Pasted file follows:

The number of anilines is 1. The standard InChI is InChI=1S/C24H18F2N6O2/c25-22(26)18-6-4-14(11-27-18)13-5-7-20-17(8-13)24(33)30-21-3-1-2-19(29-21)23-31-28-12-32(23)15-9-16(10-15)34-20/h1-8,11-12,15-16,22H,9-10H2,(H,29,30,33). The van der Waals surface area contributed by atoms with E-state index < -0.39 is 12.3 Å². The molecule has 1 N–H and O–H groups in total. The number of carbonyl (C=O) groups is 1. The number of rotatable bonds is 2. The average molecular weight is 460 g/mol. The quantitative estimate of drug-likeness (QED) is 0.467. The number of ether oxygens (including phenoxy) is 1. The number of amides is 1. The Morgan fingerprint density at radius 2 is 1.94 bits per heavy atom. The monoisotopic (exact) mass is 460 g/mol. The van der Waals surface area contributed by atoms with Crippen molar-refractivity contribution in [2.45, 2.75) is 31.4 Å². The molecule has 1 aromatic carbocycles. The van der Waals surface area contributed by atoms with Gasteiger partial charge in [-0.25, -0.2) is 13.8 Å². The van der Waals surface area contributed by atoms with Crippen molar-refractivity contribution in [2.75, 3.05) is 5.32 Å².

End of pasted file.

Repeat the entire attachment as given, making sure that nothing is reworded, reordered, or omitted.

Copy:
The number of anilines is 1. The standard InChI is InChI=1S/C24H18F2N6O2/c25-22(26)18-6-4-14(11-27-18)13-5-7-20-17(8-13)24(33)30-21-3-1-2-19(29-21)23-31-28-12-32(23)15-9-16(10-15)34-20/h1-8,11-12,15-16,22H,9-10H2,(H,29,30,33). The van der Waals surface area contributed by atoms with E-state index < -0.39 is 12.3 Å². The molecule has 1 N–H and O–H groups in total. The number of carbonyl (C=O) groups is 1. The number of rotatable bonds is 2. The average molecular weight is 460 g/mol. The quantitative estimate of drug-likeness (QED) is 0.467. The number of ether oxygens (including phenoxy) is 1. The number of amides is 1. The Morgan fingerprint density at radius 2 is 1.94 bits per heavy atom. The monoisotopic (exact) mass is 460 g/mol. The van der Waals surface area contributed by atoms with Crippen molar-refractivity contribution in [2.45, 2.75) is 31.4 Å². The molecule has 1 aromatic carbocycles. The van der Waals surface area contributed by atoms with Gasteiger partial charge in [-0.25, -0.2) is 13.8 Å². The van der Waals surface area contributed by atoms with Crippen molar-refractivity contribution in [2.75, 3.05) is 5.32 Å².